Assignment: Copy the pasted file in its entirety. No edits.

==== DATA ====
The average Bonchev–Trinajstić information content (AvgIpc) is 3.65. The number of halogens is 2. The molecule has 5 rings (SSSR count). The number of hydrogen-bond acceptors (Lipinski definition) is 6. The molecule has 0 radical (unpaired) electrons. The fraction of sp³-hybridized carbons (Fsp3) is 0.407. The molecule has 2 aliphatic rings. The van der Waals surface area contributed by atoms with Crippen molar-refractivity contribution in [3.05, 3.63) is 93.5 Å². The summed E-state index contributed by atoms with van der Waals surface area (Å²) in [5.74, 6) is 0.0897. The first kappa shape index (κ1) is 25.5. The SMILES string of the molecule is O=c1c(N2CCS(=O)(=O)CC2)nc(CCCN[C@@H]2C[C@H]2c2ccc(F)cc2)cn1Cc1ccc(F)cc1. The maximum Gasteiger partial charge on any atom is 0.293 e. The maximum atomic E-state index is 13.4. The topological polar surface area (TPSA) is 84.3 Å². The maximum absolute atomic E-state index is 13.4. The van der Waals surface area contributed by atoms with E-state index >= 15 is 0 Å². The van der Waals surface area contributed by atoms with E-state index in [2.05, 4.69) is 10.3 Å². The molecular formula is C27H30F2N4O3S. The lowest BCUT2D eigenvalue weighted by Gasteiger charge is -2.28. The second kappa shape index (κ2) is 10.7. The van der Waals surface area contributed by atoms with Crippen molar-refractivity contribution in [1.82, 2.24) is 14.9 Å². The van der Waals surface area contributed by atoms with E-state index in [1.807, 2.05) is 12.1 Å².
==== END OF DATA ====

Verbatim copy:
The average Bonchev–Trinajstić information content (AvgIpc) is 3.65. The number of halogens is 2. The molecule has 5 rings (SSSR count). The number of hydrogen-bond acceptors (Lipinski definition) is 6. The molecule has 0 radical (unpaired) electrons. The fraction of sp³-hybridized carbons (Fsp3) is 0.407. The molecule has 2 aliphatic rings. The van der Waals surface area contributed by atoms with Crippen molar-refractivity contribution in [3.05, 3.63) is 93.5 Å². The summed E-state index contributed by atoms with van der Waals surface area (Å²) in [5.74, 6) is 0.0897. The first kappa shape index (κ1) is 25.5. The SMILES string of the molecule is O=c1c(N2CCS(=O)(=O)CC2)nc(CCCN[C@@H]2C[C@H]2c2ccc(F)cc2)cn1Cc1ccc(F)cc1. The maximum Gasteiger partial charge on any atom is 0.293 e. The maximum atomic E-state index is 13.4. The topological polar surface area (TPSA) is 84.3 Å². The maximum absolute atomic E-state index is 13.4. The van der Waals surface area contributed by atoms with E-state index >= 15 is 0 Å². The van der Waals surface area contributed by atoms with E-state index in [2.05, 4.69) is 10.3 Å². The molecular formula is C27H30F2N4O3S. The lowest BCUT2D eigenvalue weighted by Gasteiger charge is -2.28. The second kappa shape index (κ2) is 10.7. The van der Waals surface area contributed by atoms with Crippen molar-refractivity contribution in [1.82, 2.24) is 14.9 Å². The van der Waals surface area contributed by atoms with E-state index in [1.807, 2.05) is 12.1 Å².